# No continuous function switches $\mathbb{Q}$ and the irrationals

Is there a way to prove the following result using connectedness?

Result:

Let $J=\mathbb{R} \setminus \mathbb{Q}$ denote the set of irrational numbers. There is no continuous map $f: \mathbb{R} \rightarrow \mathbb{R}$ such that $f(\mathbb{Q}) \subseteq J$ and $f(J) \subseteq \mathbb{Q}$.

http://planetmath.org/encyclopedia/ThereIsNoContinuousFunctionThatSwitchesTheRationalNumbersWithTheIrrationalNumbers.html

• Please make your post self-contained by incorporating the statement. It takes forever for planetmath to render for me. Maintaining the link is fine, so one can see how it is proved there. – Ross Millikan Aug 4 '11 at 18:18
• @Ross Millikan: just edited it. – user10 Aug 4 '11 at 18:22
• @user10 actually the link is down. – Gabriel Romon Feb 21 '14 at 23:56
• I searched planetmath to find the original linked argument; I think it is here and here If it moves again but stays on the site, a Google search such as site:planetmath.org switch rational irrational baire will find it. – Jonas Meyer Jul 7 '16 at 14:42
• – Alex Ravsky Sep 23 '17 at 1:05

Here's a way to use connectedness, really amounting to using the intermediate value theorem.

If $f(\mathbb{Q})\subseteq \mathbb R\setminus\mathbb Q$ and $f(\mathbb R\setminus \mathbb Q)\subseteq\mathbb Q$, then $f(0)\neq f(\sqrt 2)$. Because intervals are connected in $\mathbb R$ and $f$ is continuous, $f[0,\sqrt 2]$ is connected. Because connected subsets of $\mathbb R$ are intervals, $f[0,\sqrt 2]$ contains the interval $\left[\min\{f(0),f(\sqrt 2)\},\max\{f(0),f(\sqrt 2)\}\right]$. The set of irrational numbers in this interval is uncountable, yet contained in the countable set $f(\mathbb Q)$, a contradiction.

A slightly briefer outline: The hypothesis implies that $f$ is nonconstant with range contained in the countable set $\mathbb Q\cup f(\mathbb Q)$, whereas the intermediate value theorem and uncountability of $\mathbb R$ imply that a nonconstant continuous function $f:\mathbb R\to\mathbb R$ has uncountable range.

• thank you, beautiful argument. – user10 Aug 4 '11 at 18:31
• More elementary than a proof using Baire Category! – GEdgar Aug 4 '11 at 18:52
• I like the second paragraph version – Hagen von Eitzen Dec 29 '13 at 23:13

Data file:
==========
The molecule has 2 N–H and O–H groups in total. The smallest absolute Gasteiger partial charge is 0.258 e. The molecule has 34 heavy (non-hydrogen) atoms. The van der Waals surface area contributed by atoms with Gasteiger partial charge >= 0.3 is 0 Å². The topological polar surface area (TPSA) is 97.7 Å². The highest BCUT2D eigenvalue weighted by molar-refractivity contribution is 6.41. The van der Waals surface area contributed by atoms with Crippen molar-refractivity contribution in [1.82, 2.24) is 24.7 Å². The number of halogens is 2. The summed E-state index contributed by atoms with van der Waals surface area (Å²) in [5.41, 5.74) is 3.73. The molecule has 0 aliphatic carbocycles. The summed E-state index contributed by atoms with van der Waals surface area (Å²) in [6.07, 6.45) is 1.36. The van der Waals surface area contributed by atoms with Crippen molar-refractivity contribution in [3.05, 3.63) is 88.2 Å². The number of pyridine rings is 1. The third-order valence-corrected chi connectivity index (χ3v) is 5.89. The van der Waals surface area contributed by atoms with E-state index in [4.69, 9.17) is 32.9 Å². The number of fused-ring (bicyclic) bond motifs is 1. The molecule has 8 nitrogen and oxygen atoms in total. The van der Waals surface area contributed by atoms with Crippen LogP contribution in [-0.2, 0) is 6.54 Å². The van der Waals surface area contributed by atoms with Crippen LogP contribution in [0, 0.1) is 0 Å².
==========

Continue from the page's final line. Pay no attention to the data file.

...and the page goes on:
• @Jonas Meyer How to prove rigoruosly that $f(\mathbb{Q})$ is countable...a hint would do...I have to do this as a homework question ...i have understood the general idea but unable to express rigoruously the above cardinality argument..thanks – spaceman_spiff Mar 22 '17 at 9:23
• @spaceman_spiff: If $A=\{a_1,a_2,a_3,\ldots\}$ is a countable set and $f$ is a function defined on $A$, then $f(A)=\{f(a_1),f(a_2),f(a_3),\ldots\}$ is a countable set. – Jonas Meyer Mar 23 '17 at 1:35

Suppose there is such a mapping $f$. Consider $g:[0,1]\to \mathbb{R}$ defined by $$g(x)=f(x)-x.$$ Suppose that $g(x)\in \mathbb{Q}$ for some $x\in [0,1]$. Then:

• if $x\in J$, then $g(x)-f(x)\in \mathbb{Q}$, i.e. $x\in \mathbb{Q}$.
• if $x\in \mathbb{Q}$, then $g(x)+x\in \mathbb{Q}$, i.e. $f(x)\in \mathbb{Q}$, i.e. $x\in J$

both produce contradictions. Thus $g([0,1])\subseteq J$. Since $f$ is continuous, $g$ is continuous, and then $g([0,1])=[\min g,\max g]$. If $g$ is not constant then there exists $r$ a rational in $[\min g,\max g]$. By the intermediate value theorem, there exists $z\in[0,1]$ such that $g(z)=r$, but this is impossible because $g([0,1])\subseteq J$. Therefore, $g$ must be constant and then $$f(x)=c+x$$ with $c\in J$. Particularly, $f(c)=2c$ which, as Jonas pointed, is contradictory to the hypothesis. Therefore $f$ can not exist.

• A quicker way to finish once you have $f(x)=c+x$ is to note that $f(c)=2c$ is irrational, contradicting the hypothesis. +1: This is a nice alternative that can handle a more general situation. Note that cardinality need not be considered, and in fact $\mathbb Q$ can be replaced by any subgroup of $\mathbb R$. – Jonas Meyer Aug 4 '11 at 19:43
• yes, that's true and thank you @Jonas, I will correct for the sake of simplicity. – leo Aug 4 '11 at 19:48
• To clarify my previous comment, I should have said that this argument applies verbatim if $\mathbb Q$ is replaced by any dense subgroup of $\mathbb R$ containing $2$. The last restriction could be handled by rescaling if necessary. – Jonas Meyer Aug 4 '11 at 20:06
• Yes, I had some doubts after I wrote my comment. – leo Aug 4 '11 at 20:39
• Hey Leo, how do you conclude that $g([0,1]) \subset$\mathbb{I}$from the two contradictions above? – Kamil Jul 7 '16 at 9:24 Another simple proof: Because$f$is continuous and by connectedness,$f([0,1])=[a,b]$for some$a<b$. Now define $$g : x \mapsto \frac{1}{p} \left(f(x)-q \right), \ \text{where} \ p,q \in \mathbb{Q}.$$ In particular,$g(x)$is rational iff$f(x)$is rational, i.e.$g$has the same property that$f$. Notice that$g([0,1])= \left[ \frac{a-q}{p}, \frac{b-q}{p} \right]$. Therefore, if$b-1 \leq q \leq a$and$p \geq b-q$then$g : [0,1] \to [0,1]$and classically$g$has a fixed point$x_0 \in [0,1]$. Finally we deduce that$x_0 \in \mathbb{Q}$iff$x_0 = g(x_0) \notin \mathbb{Q}$, a contradiction. • This uses compactness as well as connectedness of$[0,1]$to conclude that$f([0,1])$is a closed, bounded interval. – Jonas Meyer Jul 23 '13 at 15:10 • Very nice proof. – leo Dec 30 '13 at 1:51 • If$f([0,1])=[-1,1]$, then you are suggesting to consider$g(x)=f(x)$in order to find a function$[0,1] \to [0,1]$, so it doesn't seem to work. – Seirios Aug 12 '15 at 5:49 • Yes, you are right. Define$g(x)=\left\lvert\dfrac{f(x)}{\left\lceil \max(\left\lvert a \right\rvert,\left\lvert b\right\rvert)\right\rceil}\right\rvert\$. I think that it will work. – user 170039 Aug 13 '15 at 13:48
• I think so. But now, your solution does not seem to be really simpler than the original. – Seirios Aug 14 '15 at 6:46